I have always said that the appeal of academia to me lay in its being the first way I ever found to make a stable and above-basic-survival income through the acts of reading, thinking, and writing about what I have read and thought. (Part of my coming-to-terms with the closing of that bridge is the recognition that, with very few exceptions, full-time academics spend perhaps ten percent of their working time on that aspect of academic endeavour.) With hindsight, the utopian destination of my blogging hey-day was something very much like the Benjamin-via-Beer practice above: writing from starting points that someone might pay for, and finding my way to what I now recognise as the synthesis of theory—a direction of travel (or perhaps a personal mental gravitation) which I suspect would prompt recognition in people who knew me long before I even decided to start writing.

Which is to say—perhaps—that I never really became a writer, so much as discovered that I always already was one? But no, that’s too much like falling back on fate as a causal principle, and fate is bullshit. Synchronicity is not pattern recognition, it’s pattern imposition. Conspiracy, fate and theory: all these are modes of personal narrative.

A shitload of words, here, from the point of departure of “I can’t write”. Perhaps the lesson here is that while a point of departure is necessary, it is not sufficient; some sense, however vague, of that direction of travel is also necessary.

It’ll come. The rains will come. I will find a new road.

But still I thirst.

[ * — Nothing serious, or so I hope; just trying to confirm that the slump isn’t a thyroid issue, or some other more obviously physical problem that might occur in a middle-aged person such as myself. ]

the satisfactions of submission

What did I get up to over the Easter weekend this year?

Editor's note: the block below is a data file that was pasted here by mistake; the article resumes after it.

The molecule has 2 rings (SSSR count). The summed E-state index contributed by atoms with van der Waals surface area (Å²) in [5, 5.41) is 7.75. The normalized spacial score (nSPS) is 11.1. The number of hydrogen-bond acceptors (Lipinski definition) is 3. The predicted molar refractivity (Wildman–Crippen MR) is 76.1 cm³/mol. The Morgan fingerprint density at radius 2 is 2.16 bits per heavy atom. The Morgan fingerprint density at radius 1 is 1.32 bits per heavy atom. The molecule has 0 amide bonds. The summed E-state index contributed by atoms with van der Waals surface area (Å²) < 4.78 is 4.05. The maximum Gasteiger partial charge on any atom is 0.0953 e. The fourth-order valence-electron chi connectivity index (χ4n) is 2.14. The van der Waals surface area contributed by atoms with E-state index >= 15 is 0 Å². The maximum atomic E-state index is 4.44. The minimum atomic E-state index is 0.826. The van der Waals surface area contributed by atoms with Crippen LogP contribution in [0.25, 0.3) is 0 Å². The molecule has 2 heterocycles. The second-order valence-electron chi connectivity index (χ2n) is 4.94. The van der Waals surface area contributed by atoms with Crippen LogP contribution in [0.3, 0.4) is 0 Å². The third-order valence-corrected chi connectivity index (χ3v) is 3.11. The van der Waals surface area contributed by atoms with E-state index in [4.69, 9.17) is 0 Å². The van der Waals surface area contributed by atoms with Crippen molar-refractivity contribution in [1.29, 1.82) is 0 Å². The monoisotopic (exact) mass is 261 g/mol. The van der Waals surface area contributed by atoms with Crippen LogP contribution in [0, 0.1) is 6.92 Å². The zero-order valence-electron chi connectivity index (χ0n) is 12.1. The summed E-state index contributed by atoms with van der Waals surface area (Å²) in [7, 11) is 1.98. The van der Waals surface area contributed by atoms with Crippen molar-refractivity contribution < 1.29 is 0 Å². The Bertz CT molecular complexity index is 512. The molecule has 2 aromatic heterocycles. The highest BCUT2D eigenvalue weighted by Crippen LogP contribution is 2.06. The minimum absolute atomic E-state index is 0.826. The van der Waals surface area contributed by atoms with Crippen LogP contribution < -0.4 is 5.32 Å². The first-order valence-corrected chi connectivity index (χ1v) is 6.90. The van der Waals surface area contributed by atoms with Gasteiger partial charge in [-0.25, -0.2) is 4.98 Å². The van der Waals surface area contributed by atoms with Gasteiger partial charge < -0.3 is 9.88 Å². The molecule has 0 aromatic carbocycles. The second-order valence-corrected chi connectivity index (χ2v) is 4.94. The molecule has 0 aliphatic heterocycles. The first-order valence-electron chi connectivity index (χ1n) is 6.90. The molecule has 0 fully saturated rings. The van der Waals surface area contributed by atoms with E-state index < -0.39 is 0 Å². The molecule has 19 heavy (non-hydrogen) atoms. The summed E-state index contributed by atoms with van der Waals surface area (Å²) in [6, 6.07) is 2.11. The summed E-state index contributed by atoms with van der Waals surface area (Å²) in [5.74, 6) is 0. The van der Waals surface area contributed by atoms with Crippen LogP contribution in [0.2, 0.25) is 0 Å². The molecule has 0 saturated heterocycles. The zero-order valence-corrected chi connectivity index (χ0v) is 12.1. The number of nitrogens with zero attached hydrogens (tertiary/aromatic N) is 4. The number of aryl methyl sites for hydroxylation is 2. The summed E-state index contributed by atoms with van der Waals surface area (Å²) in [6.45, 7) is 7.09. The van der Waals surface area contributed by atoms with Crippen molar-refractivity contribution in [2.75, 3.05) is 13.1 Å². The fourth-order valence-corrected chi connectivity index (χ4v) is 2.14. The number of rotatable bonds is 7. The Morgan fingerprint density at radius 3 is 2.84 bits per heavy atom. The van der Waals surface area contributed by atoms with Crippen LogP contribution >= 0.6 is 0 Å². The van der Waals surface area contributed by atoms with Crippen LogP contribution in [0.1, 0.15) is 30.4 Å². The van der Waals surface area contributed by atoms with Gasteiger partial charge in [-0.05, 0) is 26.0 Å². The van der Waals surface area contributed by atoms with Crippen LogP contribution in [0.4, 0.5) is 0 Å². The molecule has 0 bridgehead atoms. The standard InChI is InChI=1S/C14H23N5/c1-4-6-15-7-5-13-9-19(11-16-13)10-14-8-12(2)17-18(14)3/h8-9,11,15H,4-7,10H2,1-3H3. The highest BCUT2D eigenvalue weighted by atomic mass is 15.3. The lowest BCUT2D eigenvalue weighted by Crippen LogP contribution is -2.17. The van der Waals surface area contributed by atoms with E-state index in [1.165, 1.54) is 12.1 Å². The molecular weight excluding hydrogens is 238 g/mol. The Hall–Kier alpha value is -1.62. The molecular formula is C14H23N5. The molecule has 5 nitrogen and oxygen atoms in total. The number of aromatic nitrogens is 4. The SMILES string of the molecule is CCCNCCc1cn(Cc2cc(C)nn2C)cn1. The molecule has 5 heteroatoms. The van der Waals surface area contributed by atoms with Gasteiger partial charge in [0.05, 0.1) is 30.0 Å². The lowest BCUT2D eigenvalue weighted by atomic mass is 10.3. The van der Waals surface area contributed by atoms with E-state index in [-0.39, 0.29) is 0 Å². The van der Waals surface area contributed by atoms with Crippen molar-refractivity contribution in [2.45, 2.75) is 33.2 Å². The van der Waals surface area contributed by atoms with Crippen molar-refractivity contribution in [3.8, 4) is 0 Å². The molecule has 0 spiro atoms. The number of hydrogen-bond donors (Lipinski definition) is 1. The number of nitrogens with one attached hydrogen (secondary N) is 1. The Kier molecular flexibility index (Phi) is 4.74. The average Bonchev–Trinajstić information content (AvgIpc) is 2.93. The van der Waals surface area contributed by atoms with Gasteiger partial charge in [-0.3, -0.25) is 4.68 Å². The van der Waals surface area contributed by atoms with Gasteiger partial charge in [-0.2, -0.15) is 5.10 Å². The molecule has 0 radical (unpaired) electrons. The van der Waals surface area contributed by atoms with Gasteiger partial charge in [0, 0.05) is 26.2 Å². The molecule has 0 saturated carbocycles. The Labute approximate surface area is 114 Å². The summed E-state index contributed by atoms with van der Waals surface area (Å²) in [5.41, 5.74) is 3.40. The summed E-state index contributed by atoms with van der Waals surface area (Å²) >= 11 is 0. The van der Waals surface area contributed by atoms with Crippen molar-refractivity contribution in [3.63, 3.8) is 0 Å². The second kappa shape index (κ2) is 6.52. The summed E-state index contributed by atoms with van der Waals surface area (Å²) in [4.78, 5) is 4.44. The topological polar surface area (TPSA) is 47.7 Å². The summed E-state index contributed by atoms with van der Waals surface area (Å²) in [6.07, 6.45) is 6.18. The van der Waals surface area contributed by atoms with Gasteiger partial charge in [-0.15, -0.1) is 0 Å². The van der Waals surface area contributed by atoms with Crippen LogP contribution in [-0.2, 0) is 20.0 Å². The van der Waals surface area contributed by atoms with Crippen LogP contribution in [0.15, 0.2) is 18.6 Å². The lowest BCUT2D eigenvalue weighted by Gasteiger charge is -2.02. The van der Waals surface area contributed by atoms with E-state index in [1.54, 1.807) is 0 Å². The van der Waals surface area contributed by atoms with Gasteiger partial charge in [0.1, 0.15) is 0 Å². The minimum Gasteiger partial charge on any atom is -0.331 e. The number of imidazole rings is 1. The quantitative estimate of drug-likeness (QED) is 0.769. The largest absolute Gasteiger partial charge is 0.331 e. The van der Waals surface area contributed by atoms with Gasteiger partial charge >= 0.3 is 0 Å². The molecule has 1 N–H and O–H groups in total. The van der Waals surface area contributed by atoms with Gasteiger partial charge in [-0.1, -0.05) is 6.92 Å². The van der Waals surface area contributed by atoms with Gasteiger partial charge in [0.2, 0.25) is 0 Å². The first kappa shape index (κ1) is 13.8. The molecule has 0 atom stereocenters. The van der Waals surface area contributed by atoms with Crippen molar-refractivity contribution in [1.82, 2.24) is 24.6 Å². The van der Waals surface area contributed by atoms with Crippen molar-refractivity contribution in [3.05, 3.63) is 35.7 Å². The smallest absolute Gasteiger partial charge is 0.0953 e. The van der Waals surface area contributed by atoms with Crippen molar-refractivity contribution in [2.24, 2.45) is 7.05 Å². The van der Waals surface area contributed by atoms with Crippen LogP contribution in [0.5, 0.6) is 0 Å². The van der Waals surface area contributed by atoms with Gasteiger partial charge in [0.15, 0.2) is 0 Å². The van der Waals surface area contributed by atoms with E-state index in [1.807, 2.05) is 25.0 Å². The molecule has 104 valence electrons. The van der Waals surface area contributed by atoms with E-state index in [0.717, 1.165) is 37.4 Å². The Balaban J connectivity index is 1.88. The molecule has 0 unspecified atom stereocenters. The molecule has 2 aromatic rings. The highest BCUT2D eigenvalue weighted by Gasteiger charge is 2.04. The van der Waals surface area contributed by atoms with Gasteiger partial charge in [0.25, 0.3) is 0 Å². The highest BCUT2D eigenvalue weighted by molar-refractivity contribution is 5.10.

Yup, crankin’ out a grant application, because academia is a harsh mistress, and I choose to abase myself in the hope of her favour.

Thanks to slightly improved process management protocols on my part (read as: keeping track of when I do what I do, and for how long), I now have an answer to the question “how long does it take to write a grant application, anyway?” That answer is “about 30 hours”—though it bears noting that the requirements of funders vary hugely when it comes to the amount of written material required (FORMAS, for instance, want a lot less from you than the ERC, but then they’re offering smaller amounts), and further that those are hours of actual drafting and writing, and don’t include the (effectively unmeasurable) hours of actually thinking up the project idea in the first place.

It’s because of the latter that you couldn’t just string the former together into one working week of doing nothing else but writing a grant. Or, well, you could do that, and I believe people quite often do—I don’t think it a coincidence that FORMAS puts these deadlines right after the long weekend at the start of spring!—but it would be a pretty unpleasant slog of a week, and you wouldn’t have the bonus time for your subconscious to work out the kinks while you’re doing something else.

(You would also lack the time for things serendipitously encountered in the course of your current research to provide you with the hook or connective concept that turns an interesting but vague idea into an actual project, which was definitely the case here: I only became properly aware of the actual site/case at the heart of this application a couple of weeks back.)

Well, then—now begins the long wait to see if I can convince a panel of reviewers as well as I can convince myself. I’ll know whether I succeeded or not by late November… by which time I may (or may not!) have heard whether I got anywhere with the job applications I did back in January.